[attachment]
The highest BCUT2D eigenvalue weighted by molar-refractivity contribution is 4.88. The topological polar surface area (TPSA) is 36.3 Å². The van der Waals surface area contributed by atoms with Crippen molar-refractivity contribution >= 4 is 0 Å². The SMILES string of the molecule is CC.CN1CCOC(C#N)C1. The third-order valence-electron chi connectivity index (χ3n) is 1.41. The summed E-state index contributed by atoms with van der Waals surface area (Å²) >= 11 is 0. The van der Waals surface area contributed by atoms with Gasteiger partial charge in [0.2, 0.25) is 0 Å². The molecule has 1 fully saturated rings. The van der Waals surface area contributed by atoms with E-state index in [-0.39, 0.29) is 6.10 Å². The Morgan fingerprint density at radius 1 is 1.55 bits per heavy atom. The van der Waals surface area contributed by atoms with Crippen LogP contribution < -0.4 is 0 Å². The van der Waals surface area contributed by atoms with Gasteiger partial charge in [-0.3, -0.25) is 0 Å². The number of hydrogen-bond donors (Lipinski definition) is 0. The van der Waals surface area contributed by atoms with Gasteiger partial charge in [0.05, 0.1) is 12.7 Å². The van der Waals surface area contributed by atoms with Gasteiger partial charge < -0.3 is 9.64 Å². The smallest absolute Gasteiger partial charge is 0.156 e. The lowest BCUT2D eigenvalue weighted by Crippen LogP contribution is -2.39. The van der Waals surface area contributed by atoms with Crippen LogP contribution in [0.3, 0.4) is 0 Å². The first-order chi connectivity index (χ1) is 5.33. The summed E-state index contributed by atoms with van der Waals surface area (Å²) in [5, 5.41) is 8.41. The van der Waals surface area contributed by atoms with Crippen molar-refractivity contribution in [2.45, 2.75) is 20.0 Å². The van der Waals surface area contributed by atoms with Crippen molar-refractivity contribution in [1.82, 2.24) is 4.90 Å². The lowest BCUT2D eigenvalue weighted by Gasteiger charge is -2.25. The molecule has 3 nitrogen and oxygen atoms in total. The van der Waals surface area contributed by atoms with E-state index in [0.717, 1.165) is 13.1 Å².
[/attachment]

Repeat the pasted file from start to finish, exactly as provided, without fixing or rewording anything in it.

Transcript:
The highest BCUT2D eigenvalue weighted by molar-refractivity contribution is 4.88. The topological polar surface area (TPSA) is 36.3 Å². The van der Waals surface area contributed by atoms with Crippen molar-refractivity contribution >= 4 is 0 Å². The SMILES string of the molecule is CC.CN1CCOC(C#N)C1. The third-order valence-electron chi connectivity index (χ3n) is 1.41. The summed E-state index contributed by atoms with van der Waals surface area (Å²) >= 11 is 0. The van der Waals surface area contributed by atoms with Gasteiger partial charge in [0.2, 0.25) is 0 Å². The molecule has 1 fully saturated rings. The van der Waals surface area contributed by atoms with E-state index in [-0.39, 0.29) is 6.10 Å². The Morgan fingerprint density at radius 1 is 1.55 bits per heavy atom. The van der Waals surface area contributed by atoms with Crippen LogP contribution < -0.4 is 0 Å². The van der Waals surface area contributed by atoms with Gasteiger partial charge in [-0.3, -0.25) is 0 Å². The number of hydrogen-bond donors (Lipinski definition) is 0. The van der Waals surface area contributed by atoms with Gasteiger partial charge in [0.05, 0.1) is 12.7 Å². The van der Waals surface area contributed by atoms with Gasteiger partial charge < -0.3 is 9.64 Å². The smallest absolute Gasteiger partial charge is 0.156 e. The lowest BCUT2D eigenvalue weighted by Crippen LogP contribution is -2.39. The van der Waals surface area contributed by atoms with Crippen LogP contribution in [0.3, 0.4) is 0 Å². The first-order chi connectivity index (χ1) is 5.33. The summed E-state index contributed by atoms with van der Waals surface area (Å²) in [5, 5.41) is 8.41. The van der Waals surface area contributed by atoms with Crippen molar-refractivity contribution in [2.45, 2.75) is 20.0 Å². The van der Waals surface area contributed by atoms with Crippen molar-refractivity contribution in [1.82, 2.24) is 4.90 Å². The lowest BCUT2D eigenvalue weighted by Gasteiger charge is -2.25. The molecule has 3 nitrogen and oxygen atoms in total. The van der Waals surface area contributed by atoms with E-state index in [0.717, 1.165) is 13.1 Å².